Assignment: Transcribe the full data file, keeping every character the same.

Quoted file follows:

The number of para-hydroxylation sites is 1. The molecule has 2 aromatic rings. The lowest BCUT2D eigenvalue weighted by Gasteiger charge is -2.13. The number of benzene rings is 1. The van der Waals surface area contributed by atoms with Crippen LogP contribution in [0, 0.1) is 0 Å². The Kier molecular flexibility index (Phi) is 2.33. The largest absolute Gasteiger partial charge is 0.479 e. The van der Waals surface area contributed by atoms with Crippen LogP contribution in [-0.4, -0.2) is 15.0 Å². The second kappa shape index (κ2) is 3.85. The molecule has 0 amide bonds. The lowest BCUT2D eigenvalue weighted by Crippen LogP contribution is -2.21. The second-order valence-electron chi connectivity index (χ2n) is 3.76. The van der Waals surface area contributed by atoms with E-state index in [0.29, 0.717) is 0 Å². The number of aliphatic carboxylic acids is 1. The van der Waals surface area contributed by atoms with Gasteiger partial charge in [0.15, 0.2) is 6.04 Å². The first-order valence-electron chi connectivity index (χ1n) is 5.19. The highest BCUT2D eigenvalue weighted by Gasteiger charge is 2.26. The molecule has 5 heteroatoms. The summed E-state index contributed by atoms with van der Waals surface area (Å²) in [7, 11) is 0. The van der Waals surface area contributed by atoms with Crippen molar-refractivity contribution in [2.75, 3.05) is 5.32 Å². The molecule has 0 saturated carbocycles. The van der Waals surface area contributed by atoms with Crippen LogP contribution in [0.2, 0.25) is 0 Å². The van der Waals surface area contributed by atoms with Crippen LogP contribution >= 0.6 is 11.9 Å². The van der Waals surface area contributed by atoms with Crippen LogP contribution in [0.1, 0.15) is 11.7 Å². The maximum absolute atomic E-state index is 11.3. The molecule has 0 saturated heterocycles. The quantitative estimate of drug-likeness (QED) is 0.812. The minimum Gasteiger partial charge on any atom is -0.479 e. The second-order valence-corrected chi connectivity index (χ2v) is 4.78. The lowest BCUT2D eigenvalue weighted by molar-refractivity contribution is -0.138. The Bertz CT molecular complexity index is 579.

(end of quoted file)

The number of para-hydroxylation sites is 1. The molecule has 2 aromatic rings. The lowest BCUT2D eigenvalue weighted by Gasteiger charge is -2.13. The number of benzene rings is 1. The van der Waals surface area contributed by atoms with Crippen LogP contribution in [0, 0.1) is 0 Å². The Kier molecular flexibility index (Phi) is 2.33. The largest absolute Gasteiger partial charge is 0.479 e. The van der Waals surface area contributed by atoms with Crippen LogP contribution in [-0.4, -0.2) is 15.0 Å². The second kappa shape index (κ2) is 3.85. The molecule has 0 amide bonds. The lowest BCUT2D eigenvalue weighted by Crippen LogP contribution is -2.21. The second-order valence-electron chi connectivity index (χ2n) is 3.76. The van der Waals surface area contributed by atoms with E-state index in [0.29, 0.717) is 0 Å². The number of aliphatic carboxylic acids is 1. The van der Waals surface area contributed by atoms with Gasteiger partial charge in [0.15, 0.2) is 6.04 Å². The first-order valence-electron chi connectivity index (χ1n) is 5.19. The highest BCUT2D eigenvalue weighted by Gasteiger charge is 2.26. The molecule has 5 heteroatoms. The summed E-state index contributed by atoms with van der Waals surface area (Å²) in [7, 11) is 0. The van der Waals surface area contributed by atoms with Crippen molar-refractivity contribution in [2.75, 3.05) is 5.32 Å². The molecule has 0 saturated carbocycles. The van der Waals surface area contributed by atoms with Crippen LogP contribution in [0.2, 0.25) is 0 Å². The van der Waals surface area contributed by atoms with Crippen LogP contribution >= 0.6 is 11.9 Å². The van der Waals surface area contributed by atoms with Crippen LogP contribution in [0.1, 0.15) is 11.7 Å². The maximum absolute atomic E-state index is 11.3. The molecule has 0 saturated heterocycles. The quantitative estimate of drug-likeness (QED) is 0.812. The minimum Gasteiger partial charge on any atom is -0.479 e. The second-order valence-corrected chi connectivity index (χ2v) is 4.78. The lowest BCUT2D eigenvalue weighted by molar-refractivity contribution is -0.138. The Bertz CT molecular complexity index is 579.